Does residency NEED to be so bad?

Discussion in 'General Residency Issues' started by humuhumu, Nov 25, 2005.

  1. humuhumu

    humuhumu nukunuku apua'a
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    Just about everyone agrees that residency is hell, even if you still like medicine. Insanely long hours, overnight calls, endless scutwork, draconian attendings, etc. Some people compare residency to a hazing, suggesting that the abusive work conditions serve primarily as an "initiation" into an elite "club," and are therefore an unnecessary holdover from less enlightened times. Yet this method of training does seem to produce competent physicians (with a few high profile exceptions).

    So, is that just the way it needs to be? Would a more humane residency training produce less competent physicians? Do you think there is still a need for reform, or should the whiners just suck it up?
     
  2. BKN

    BKN Senior Member
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    Well, we could go to the UK model with shorter hours and (many) more years of training. Does that appeal?

    If so, would the public pay the extra salaries?
     
  3. cowgirlcarrie

    cowgirlcarrie Member
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    Looks like you are getting ready to start medical school eh? Well residency is not a cake walk by any means. However, the 80 hr work week has made things a lot better. Sure not sleeping every 4 nights for months at a time can be hard on your body, but you also learn the most on those nights. You certainly don't want things to be prolonged! Medical school itself is going to at times be tough and stressful, so by the time you make it to your intern year you should be prepared to work hard. Plus, if you pick a field that you really love and you truly enjoy your work, then it will go by superfast.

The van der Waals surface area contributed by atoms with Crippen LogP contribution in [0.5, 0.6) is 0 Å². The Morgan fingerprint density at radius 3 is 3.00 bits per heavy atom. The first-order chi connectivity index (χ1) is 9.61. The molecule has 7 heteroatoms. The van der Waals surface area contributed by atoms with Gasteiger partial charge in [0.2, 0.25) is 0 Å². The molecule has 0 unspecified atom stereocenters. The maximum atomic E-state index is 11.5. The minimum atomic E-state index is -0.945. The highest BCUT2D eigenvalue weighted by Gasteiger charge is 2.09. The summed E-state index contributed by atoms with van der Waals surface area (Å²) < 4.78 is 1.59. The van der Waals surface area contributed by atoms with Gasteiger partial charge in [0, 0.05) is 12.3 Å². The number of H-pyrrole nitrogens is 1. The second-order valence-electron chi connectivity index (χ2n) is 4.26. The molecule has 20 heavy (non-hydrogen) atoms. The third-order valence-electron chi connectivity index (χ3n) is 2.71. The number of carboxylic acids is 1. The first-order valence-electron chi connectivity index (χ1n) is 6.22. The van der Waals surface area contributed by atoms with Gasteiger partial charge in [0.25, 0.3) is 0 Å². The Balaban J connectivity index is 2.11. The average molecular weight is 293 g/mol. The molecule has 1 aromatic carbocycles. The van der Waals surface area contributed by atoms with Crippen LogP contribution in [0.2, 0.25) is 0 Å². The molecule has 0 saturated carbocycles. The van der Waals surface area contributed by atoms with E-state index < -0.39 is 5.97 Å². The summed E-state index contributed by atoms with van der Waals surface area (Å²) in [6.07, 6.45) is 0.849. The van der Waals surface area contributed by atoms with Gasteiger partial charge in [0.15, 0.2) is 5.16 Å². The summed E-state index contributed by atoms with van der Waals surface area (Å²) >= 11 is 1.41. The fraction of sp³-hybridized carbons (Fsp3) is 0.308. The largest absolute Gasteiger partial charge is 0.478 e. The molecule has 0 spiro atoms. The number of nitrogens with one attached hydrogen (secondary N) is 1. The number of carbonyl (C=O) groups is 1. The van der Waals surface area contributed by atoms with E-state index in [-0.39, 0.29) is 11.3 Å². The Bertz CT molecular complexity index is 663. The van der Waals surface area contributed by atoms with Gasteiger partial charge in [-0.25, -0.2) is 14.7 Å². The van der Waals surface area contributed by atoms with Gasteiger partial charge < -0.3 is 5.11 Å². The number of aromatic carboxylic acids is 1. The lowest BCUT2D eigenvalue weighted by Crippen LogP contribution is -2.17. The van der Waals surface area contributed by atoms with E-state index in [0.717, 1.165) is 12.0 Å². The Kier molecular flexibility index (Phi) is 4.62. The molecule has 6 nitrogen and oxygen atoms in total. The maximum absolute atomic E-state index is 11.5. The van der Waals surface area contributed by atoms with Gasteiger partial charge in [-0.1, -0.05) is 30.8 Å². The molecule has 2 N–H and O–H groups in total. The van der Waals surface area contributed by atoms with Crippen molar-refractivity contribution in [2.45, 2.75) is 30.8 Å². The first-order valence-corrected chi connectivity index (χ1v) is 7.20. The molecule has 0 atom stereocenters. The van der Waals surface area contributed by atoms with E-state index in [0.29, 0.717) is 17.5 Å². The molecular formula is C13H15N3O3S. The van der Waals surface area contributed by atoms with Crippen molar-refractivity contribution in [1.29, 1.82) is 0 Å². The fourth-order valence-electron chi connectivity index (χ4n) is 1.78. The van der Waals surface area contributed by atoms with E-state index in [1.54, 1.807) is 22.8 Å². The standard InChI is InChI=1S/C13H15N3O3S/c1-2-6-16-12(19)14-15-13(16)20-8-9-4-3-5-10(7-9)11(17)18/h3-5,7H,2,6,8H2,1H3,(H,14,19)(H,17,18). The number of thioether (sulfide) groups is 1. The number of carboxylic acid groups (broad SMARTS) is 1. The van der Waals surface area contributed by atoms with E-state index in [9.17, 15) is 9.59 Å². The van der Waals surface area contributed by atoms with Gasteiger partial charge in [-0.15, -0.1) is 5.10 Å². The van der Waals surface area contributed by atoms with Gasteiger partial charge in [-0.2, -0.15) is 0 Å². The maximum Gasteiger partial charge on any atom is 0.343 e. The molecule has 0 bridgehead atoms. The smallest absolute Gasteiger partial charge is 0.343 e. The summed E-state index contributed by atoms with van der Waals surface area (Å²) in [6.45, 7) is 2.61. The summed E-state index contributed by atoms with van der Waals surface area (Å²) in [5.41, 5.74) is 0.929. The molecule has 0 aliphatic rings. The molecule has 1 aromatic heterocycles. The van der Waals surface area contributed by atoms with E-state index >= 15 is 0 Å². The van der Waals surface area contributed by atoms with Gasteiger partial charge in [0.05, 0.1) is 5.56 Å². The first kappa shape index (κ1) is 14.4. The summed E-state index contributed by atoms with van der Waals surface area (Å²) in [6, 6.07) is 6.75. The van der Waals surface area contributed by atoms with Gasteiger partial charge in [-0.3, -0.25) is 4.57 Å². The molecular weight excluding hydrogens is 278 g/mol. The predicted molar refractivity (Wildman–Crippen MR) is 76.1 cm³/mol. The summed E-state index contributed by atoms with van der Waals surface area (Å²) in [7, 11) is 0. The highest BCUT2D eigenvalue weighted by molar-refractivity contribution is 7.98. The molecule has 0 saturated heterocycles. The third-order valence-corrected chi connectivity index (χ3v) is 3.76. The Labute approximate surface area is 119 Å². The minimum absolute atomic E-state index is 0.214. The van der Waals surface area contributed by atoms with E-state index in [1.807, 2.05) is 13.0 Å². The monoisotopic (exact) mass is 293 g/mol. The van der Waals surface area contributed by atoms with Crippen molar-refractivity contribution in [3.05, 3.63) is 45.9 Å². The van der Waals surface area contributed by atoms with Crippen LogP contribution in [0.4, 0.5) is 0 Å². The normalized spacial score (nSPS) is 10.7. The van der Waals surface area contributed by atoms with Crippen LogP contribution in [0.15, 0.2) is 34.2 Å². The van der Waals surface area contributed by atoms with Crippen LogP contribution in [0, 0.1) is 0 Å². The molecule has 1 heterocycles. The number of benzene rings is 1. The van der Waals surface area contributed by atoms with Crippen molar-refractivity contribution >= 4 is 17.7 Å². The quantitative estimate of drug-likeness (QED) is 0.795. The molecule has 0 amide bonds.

4. tigershark

    tigershark Senior Member
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    Theres many specialties with sane residency training. I'm interviewing for rads now and most programs are 8-5, no weekends, no call first/last year, and 4-5 weeks vacation a year. Work hard in med school and you'll be able to decide if you want to put yourself through hell or work the hours of a normal person.
     
  5. 8744

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    The problem is that residency training is hugely inefficient. Most of your time as an intern (75, 80, 90 percent?) will be frittered away wrestling paperwork and dealing with adminstrative things only periperally to do with patient care. The fact that a program needs 120 hours per week of your time to train you speaks more to the disorganization of medical training than to the complexity of the material. Even 80 hours a week should be more than enough.

    Face it, residents are cheap labor. At better programs you get good training in excahange for your low pay and long hours. In bad programs you are just scut monkies.
     
  6. GoPistons

    GoPistons Senior Member
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    disagree... residency is fine and it is not that taxing... I studied on average 8 hours a day including weekends during medical school... I think residency is much much easier than that... let's face it, you have to personally be involved in patient care to learn the nuances of patient care... patient care doesn't happen at home in front of a book...

    if you choose surgical residencies, you have to learn how to operate... that requires a tremendous number of total hours

    if you choose medicine, you have to learn to deal with random complexities... although most patients will have simple things (pneumonia, heart attack), you have to be present when there are rare cases...

    some of the work is scutwork and needless paperwork... but that's life... every profession has that... I don't think people truly understand what a real life job is really like... for the most part, they are boring, mindless paperwork, endless meetings with nothing getting done (try accounting, business, law, finance)... welcome to the real world...

    if one chooses medicine, be ready to learn a tremendous amount of information in medical school, and then be ready to spend the rest of your life learning how to apply that tremendous amount of information...
     
  7. beyond all hope